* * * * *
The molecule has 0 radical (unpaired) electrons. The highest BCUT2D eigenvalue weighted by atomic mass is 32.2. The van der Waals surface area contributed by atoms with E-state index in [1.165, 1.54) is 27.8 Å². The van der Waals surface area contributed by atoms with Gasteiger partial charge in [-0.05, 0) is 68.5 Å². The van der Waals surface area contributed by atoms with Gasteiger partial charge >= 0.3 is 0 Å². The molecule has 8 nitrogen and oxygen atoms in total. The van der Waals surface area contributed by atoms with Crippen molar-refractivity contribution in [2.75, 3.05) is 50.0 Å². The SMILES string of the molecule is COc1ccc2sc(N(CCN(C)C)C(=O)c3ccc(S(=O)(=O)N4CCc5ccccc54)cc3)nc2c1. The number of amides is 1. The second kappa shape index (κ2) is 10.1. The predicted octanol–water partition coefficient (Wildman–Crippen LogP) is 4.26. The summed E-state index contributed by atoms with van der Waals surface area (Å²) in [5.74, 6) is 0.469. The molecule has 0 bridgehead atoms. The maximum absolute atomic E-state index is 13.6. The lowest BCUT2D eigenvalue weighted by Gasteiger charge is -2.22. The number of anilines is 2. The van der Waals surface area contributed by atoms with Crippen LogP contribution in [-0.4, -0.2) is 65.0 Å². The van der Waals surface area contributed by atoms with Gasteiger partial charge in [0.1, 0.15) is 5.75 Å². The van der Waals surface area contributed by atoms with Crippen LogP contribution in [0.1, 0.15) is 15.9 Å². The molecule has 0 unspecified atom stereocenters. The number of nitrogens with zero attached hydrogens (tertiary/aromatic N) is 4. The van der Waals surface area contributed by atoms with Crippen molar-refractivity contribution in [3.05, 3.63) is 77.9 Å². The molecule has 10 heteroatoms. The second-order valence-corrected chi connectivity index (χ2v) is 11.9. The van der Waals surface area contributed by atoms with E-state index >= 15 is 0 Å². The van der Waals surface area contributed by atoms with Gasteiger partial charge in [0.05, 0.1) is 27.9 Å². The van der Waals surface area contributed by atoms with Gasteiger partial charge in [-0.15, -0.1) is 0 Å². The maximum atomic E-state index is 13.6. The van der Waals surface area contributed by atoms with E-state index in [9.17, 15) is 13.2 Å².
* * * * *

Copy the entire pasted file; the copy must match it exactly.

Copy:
The molecule has 0 radical (unpaired) electrons. The highest BCUT2D eigenvalue weighted by atomic mass is 32.2. The van der Waals surface area contributed by atoms with E-state index in [1.165, 1.54) is 27.8 Å². The van der Waals surface area contributed by atoms with Gasteiger partial charge in [-0.05, 0) is 68.5 Å². The van der Waals surface area contributed by atoms with Gasteiger partial charge >= 0.3 is 0 Å². The molecule has 8 nitrogen and oxygen atoms in total. The van der Waals surface area contributed by atoms with Crippen molar-refractivity contribution in [2.75, 3.05) is 50.0 Å². The SMILES string of the molecule is COc1ccc2sc(N(CCN(C)C)C(=O)c3ccc(S(=O)(=O)N4CCc5ccccc54)cc3)nc2c1. The number of amides is 1. The second kappa shape index (κ2) is 10.1. The predicted octanol–water partition coefficient (Wildman–Crippen LogP) is 4.26. The summed E-state index contributed by atoms with van der Waals surface area (Å²) in [5.74, 6) is 0.469. The molecule has 0 bridgehead atoms. The maximum absolute atomic E-state index is 13.6. The lowest BCUT2D eigenvalue weighted by Gasteiger charge is -2.22. The number of anilines is 2. The van der Waals surface area contributed by atoms with Crippen LogP contribution in [-0.4, -0.2) is 65.0 Å². The van der Waals surface area contributed by atoms with Gasteiger partial charge in [0.1, 0.15) is 5.75 Å². The van der Waals surface area contributed by atoms with Crippen LogP contribution in [0.1, 0.15) is 15.9 Å². The molecule has 0 unspecified atom stereocenters. The number of nitrogens with zero attached hydrogens (tertiary/aromatic N) is 4. The van der Waals surface area contributed by atoms with Crippen molar-refractivity contribution in [3.05, 3.63) is 77.9 Å². The molecule has 10 heteroatoms. The second-order valence-corrected chi connectivity index (χ2v) is 11.9. The van der Waals surface area contributed by atoms with E-state index >= 15 is 0 Å². The van der Waals surface area contributed by atoms with Gasteiger partial charge in [0.05, 0.1) is 27.9 Å². The van der Waals surface area contributed by atoms with Gasteiger partial charge in [-0.15, -0.1) is 0 Å². The maximum atomic E-state index is 13.6. The van der Waals surface area contributed by atoms with E-state index in [9.17, 15) is 13.2 Å².